Well, if we choose to be optimistic… they could have been worse.
Cushion – I could use a multitude of one-worded ways to describe my feelings here, but I’ll keep it PG… disappointed. I love Boost, everyone knows this by now… I even wrote about it’s potential in the basketball world – HERE. This though… this is not how I would have done things.
The heel is great, lets just get that part out of the way. It’s everything you expect from Boost. But you put that together with a really thin & dense EVA forefoot… damn did you miss the mark. And you missed it hard… like jumping from a plane without a parachute type of hard. I suffer from shin splints due to how much I play, but I hadn’t had a stint with shin splints in quite a while because all of the shoes I’ve been testing have been pretty flexible and really well cushioned… but not these. My legs would feel like they were glass in about an hour… and me, being the stubborn person I am, would keep them on because I want to be as accurate as possible and I’d wind up in a lot of pain the following day. Wait for the Rose 5… that’s where I’ll leave this at.
Materials – The shoe isn’t all bad, the materials are actually really nice. You have a lightweight but surprisingly strong mesh upper with thin glue-like overlays for additional structural support. I know I keep saying this, but its true. These woven fabric uppers, mesh, knit etc… this is the future of footwear. It works great, feels great and requires no break-in time while being able to easily accommodate a wide variety of foot shapes. That was once leather’s job… mesh and woven uppers are where its at.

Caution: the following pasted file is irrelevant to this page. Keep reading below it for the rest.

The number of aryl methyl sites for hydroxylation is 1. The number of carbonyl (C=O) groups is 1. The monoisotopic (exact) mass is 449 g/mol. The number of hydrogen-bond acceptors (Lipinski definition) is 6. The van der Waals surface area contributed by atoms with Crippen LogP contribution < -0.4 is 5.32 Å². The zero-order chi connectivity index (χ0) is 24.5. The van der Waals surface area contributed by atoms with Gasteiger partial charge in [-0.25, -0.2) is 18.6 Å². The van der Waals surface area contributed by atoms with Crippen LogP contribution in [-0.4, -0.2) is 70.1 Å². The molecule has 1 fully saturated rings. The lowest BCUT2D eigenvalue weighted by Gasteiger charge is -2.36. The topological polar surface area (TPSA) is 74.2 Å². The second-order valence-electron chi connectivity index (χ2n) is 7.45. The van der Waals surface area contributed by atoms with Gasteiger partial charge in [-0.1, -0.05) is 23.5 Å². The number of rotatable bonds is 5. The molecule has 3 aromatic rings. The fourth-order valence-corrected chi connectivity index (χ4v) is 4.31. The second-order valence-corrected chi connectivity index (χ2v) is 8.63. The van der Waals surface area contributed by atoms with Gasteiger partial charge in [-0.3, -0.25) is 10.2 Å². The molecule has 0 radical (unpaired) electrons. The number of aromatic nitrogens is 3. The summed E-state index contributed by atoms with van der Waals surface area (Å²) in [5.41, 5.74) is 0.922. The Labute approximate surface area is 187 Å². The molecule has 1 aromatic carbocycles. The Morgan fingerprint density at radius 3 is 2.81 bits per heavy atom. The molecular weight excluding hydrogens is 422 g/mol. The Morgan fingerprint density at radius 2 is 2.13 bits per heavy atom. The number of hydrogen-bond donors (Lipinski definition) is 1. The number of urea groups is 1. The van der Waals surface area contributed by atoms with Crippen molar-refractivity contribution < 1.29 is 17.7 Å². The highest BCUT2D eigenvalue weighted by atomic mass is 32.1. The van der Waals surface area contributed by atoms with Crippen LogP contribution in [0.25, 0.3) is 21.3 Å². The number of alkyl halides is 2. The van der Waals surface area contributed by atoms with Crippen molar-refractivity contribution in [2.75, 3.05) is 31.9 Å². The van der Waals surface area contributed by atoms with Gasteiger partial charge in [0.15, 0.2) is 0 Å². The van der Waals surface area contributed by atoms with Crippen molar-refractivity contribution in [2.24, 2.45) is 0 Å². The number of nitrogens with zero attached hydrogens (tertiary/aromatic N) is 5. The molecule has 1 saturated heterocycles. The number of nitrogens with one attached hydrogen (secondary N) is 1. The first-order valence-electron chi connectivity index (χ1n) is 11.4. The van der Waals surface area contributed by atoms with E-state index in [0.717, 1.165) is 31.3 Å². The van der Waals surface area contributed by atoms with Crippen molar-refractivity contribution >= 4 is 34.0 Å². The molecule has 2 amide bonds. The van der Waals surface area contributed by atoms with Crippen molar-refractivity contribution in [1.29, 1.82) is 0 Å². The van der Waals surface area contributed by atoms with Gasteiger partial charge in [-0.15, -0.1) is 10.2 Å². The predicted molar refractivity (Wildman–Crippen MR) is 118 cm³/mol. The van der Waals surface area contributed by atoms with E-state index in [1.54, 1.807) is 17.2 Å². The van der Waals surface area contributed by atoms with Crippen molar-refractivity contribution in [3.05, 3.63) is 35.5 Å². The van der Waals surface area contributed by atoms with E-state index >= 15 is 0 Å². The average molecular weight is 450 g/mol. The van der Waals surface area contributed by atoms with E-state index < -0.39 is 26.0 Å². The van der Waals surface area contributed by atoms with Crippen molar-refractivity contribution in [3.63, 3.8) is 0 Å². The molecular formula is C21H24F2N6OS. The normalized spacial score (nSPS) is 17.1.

Fit – They fit true to size and lockdown is nearly perfect. Like I said above, they feel great right away and require zero break-in time. Midfoot to heel, they wrap your foot up really nicely. It’s snug but since the materials are mesh, its not a painful snug. There is no SprintFrame anywhere to be found – I was super happy about that – so this version of the Crazy Light brings things back to basics in a way. Newer construction in terms of materials, but built the way shoes used to be made.
Support – I’d say that this is the most supportive Crazy Light to date… yeah… without a SprintFrame too. StableFrame is probably the reason for it as well. The StableFrame cups your foot into the midsole, a great feature that I remember talking about briefly a long time ago when I reviewed the Jordan CP3.V… I said that I wished the midsole cupped your foot vs. your foot sitting on top of it. This does that and it works great. Being low to the ground helps… would have been nice if there was some cushion up front, but hey…
Everything else is pretty traditional. TPU heel counter, keeps your heel in place so it won’t shift side to side within the shoe – this is what prevents ankle injuries… not collar height. Then you have adidas’ X-bar for torsional support and a little spring back.
Overall – They’re decent. They have some really nice aspects about them but the two aspects that weren’t so good… were pretty damn bad. Inconsistent traction will immediately remove a shoe from my top picks and then the lack of cushion was pretty irritating… especially for the first hoop shoe to feature my beloved Boost. Then there is the price… $140 for heel only Boost? Really?!? The adidas Response Boost runner has heel and forefoot Boost for $100… whats up with that?
Boost is amazing, and even though I wish these had more of it… I’m hoping that the upcoming D Rose 5.0 will make up for everything these lack. If they don’t, well… then Under Armour will likely retain their current #2 seed in the performance/ sportswear department.